The other shoe has dropped in the NFC North, after the Chicago Bears and newly hired head coach Matt Eberflus were able to secure former San Francisco 49ers special teams coordinator Rich Hightower for the same role in the Windy City. One day later, the Green Bay Packers were reportedly adding their own -- per Ian Rapoport of NFL Network -- expected to sign former Raiders interim head coach Rich Bisaccia as special teams coordinator. 

It's a whale of an addition for a Packers team that was summarily dismissed from this year's playoffs on the heels of not only seeing Aaron Rodgers struggle, but also its special teams unit dominated by that of the San Francisco 49ers. It led to the eventual dismissal of special teams coordinator Maurice Drayton and the interviewing of top-shelf candidates like Bisaccia, who also garnered interest as a head coaching candidate for the Jacksonville Jaguars and special teams coordinator for the Bears.

The Bears going with Hightower kicked the door open for Bisaccia to join their rival.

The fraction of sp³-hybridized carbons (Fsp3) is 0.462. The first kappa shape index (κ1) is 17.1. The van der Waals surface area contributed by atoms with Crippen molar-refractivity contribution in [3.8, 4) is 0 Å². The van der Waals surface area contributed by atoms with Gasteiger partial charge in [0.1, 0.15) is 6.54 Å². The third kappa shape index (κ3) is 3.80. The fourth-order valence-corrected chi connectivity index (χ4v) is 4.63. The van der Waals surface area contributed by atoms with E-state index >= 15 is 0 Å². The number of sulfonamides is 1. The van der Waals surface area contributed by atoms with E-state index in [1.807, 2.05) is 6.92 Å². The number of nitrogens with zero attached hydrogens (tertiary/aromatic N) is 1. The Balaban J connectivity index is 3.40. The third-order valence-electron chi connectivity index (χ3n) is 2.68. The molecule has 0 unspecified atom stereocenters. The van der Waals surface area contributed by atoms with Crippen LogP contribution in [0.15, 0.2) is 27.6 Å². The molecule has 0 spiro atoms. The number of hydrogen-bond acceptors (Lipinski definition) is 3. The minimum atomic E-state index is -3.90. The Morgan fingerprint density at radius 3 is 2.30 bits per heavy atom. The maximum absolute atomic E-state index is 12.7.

One of the most respected coaches in all of football, Bisaccia brings both a wealth of knowledge to the Packers as well as the ability to lead -- a players' coach who stepped in during the most controversial time in the history of the Las Vegas Raiders and turned them into a playoff team under the interim tag. But with the Raiders opting for bigger fish in signing former New England Patriots offensive coordinator Josh McDaniels as head coach, the writing was on the wall for Bisaccia, who takes his leave and heads to Lambeau. 

Bisaccia, 61, began coaching special teams units in 1983 at Wayne State and has long since joined the ranks of the NFL, initially for the Tampa Bay Buccaneers and then the San Diego/Los Angeles Chargers before taking up residence with the Dallas Cowboys for five seasons -- leaving following the 2017 season to reunite with Jon Gruden, a head coach he won Super Bowl XXXVII with in Tampa. Bisaccia's experience is invaluable, and the Packers should see an instant turnaround in their special teams unit because of it.